SEOUL, Aug. 26 (Korea Bizwire) — Today, it is common to find people in streets, buses, and subways with their head angled downwards, staring at their smartphone.
A study revealed recently that these smartphone users tilt their heads at different angles depending on whether they use the phone with one hand or two hands.
A research team at the Ulsan National Institute of Science and Technology (UNIST) conducted a test on 28 college students to see how much they tilt their heads while walking around using a smartphone.
Movement sensors were placed on the heads of the participants to measure the angle of the tilt, and the participants were asked to walk with three different postures: walking without a smartphone, walking while web browsing on a smartphone with one hand, and walking while sending a KakaoTalk message using both hands.
The results showed that participants tilted their heads down an average of 31.1 degrees (27.3 to 34.2) while walking and web browsing on a smartphone with one hand.
Considering that it is categorized as a steep slope if the incline of a surface is tilted by more than 30 degrees, these phone walkers are tilting their heads even more than that.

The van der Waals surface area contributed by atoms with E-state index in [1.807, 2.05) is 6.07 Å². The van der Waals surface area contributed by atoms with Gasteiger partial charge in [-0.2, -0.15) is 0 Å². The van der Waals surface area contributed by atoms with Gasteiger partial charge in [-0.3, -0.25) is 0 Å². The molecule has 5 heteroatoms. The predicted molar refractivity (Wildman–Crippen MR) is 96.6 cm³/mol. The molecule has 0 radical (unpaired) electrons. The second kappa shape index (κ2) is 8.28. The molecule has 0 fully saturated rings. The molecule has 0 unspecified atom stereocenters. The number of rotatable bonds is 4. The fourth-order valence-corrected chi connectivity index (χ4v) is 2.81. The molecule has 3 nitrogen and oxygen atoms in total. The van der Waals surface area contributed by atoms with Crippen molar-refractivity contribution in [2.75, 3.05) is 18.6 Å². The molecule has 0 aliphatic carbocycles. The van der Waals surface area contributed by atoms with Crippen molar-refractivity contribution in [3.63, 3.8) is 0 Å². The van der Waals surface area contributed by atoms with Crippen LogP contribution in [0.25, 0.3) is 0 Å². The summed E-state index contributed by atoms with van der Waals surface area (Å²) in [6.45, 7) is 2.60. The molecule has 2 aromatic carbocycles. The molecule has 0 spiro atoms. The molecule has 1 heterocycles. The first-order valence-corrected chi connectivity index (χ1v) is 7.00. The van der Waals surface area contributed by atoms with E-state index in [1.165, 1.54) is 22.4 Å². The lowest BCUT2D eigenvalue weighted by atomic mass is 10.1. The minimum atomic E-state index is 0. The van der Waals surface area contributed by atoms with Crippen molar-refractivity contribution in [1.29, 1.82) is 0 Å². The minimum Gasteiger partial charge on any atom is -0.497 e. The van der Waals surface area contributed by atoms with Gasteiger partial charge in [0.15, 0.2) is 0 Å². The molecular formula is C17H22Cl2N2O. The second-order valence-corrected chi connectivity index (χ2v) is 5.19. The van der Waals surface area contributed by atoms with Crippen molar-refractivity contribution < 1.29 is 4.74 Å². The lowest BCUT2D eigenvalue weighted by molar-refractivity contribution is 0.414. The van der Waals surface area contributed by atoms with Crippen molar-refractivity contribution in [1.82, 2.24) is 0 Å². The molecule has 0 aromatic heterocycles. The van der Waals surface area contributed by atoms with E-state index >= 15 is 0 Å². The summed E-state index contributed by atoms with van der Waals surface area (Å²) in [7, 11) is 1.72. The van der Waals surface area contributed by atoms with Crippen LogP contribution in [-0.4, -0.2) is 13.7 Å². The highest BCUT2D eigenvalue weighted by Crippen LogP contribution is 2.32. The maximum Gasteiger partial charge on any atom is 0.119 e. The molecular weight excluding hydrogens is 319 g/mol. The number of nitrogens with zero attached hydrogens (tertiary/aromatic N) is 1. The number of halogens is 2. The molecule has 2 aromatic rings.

Participants tilted their heads down to an average of 38.5 degrees (35.7 to 41.0) when walking while sending a text message using both hands, 7.4 degrees steeper than the previous case.
The researchers explained that tilting the head adds pressure to the neck, and that text messaging while walking imposes stronger pressure on the neck than web browsing.
The team also observed that the head turns less while phone-walking than walking without a smartphone.
Normally, when a person walks, the head normally moves back and forth to maintain balance and line of sight. The head moves less, however, when a person walks while using a smartphone.
“Phone walkers tend to use more of the muscles located in the back of their necks, most likely to pin their heads to the smartphone screen as they walk,” explained UNIST Prof. Shin Gwan-seop, who led the research team.
Shin argued that such a practice adds pressure to the joints in the neck, and wears out the muscles more easily.
He recommended refraining from using a smartphone while walking in order to prevent smartphones from becoming a health risk.
“When using a smartphone while sitting, it is best to lie on the back of the chair, and place a cushion or a bag on your lap to put your arms at a higher position,” Shin said.
H. M. Kang (firstname.lastname@example.org)